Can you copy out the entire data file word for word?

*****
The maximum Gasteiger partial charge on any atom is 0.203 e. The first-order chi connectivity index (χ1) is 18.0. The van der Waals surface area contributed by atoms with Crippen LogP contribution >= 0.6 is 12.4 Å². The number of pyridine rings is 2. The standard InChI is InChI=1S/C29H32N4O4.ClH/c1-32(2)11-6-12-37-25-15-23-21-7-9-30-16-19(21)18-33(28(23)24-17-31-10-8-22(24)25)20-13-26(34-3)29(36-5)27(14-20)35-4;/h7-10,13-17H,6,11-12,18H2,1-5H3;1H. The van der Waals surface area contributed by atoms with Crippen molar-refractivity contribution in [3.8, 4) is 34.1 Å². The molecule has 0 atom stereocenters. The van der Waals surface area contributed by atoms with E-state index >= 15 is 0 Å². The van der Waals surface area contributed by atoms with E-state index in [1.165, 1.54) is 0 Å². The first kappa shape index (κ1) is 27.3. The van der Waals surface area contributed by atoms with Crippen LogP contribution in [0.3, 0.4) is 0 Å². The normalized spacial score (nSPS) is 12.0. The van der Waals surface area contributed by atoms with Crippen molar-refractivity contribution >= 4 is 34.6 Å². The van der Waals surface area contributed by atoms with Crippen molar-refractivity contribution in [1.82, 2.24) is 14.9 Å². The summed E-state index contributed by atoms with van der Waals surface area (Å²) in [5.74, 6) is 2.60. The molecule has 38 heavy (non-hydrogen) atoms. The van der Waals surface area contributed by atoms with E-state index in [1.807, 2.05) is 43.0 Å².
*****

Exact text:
The maximum Gasteiger partial charge on any atom is 0.203 e. The first-order chi connectivity index (χ1) is 18.0. The van der Waals surface area contributed by atoms with Crippen LogP contribution >= 0.6 is 12.4 Å². The number of pyridine rings is 2. The standard InChI is InChI=1S/C29H32N4O4.ClH/c1-32(2)11-6-12-37-25-15-23-21-7-9-30-16-19(21)18-33(28(23)24-17-31-10-8-22(24)25)20-13-26(34-3)29(36-5)27(14-20)35-4;/h7-10,13-17H,6,11-12,18H2,1-5H3;1H. The van der Waals surface area contributed by atoms with Crippen molar-refractivity contribution in [3.8, 4) is 34.1 Å². The molecule has 0 atom stereocenters. The van der Waals surface area contributed by atoms with E-state index >= 15 is 0 Å². The van der Waals surface area contributed by atoms with E-state index in [1.165, 1.54) is 0 Å². The first kappa shape index (κ1) is 27.3. The van der Waals surface area contributed by atoms with Crippen LogP contribution in [0.3, 0.4) is 0 Å². The normalized spacial score (nSPS) is 12.0. The van der Waals surface area contributed by atoms with Crippen molar-refractivity contribution >= 4 is 34.6 Å². The van der Waals surface area contributed by atoms with Crippen molar-refractivity contribution in [1.82, 2.24) is 14.9 Å². The summed E-state index contributed by atoms with van der Waals surface area (Å²) in [5.74, 6) is 2.60. The molecule has 38 heavy (non-hydrogen) atoms. The van der Waals surface area contributed by atoms with E-state index in [1.807, 2.05) is 43.0 Å².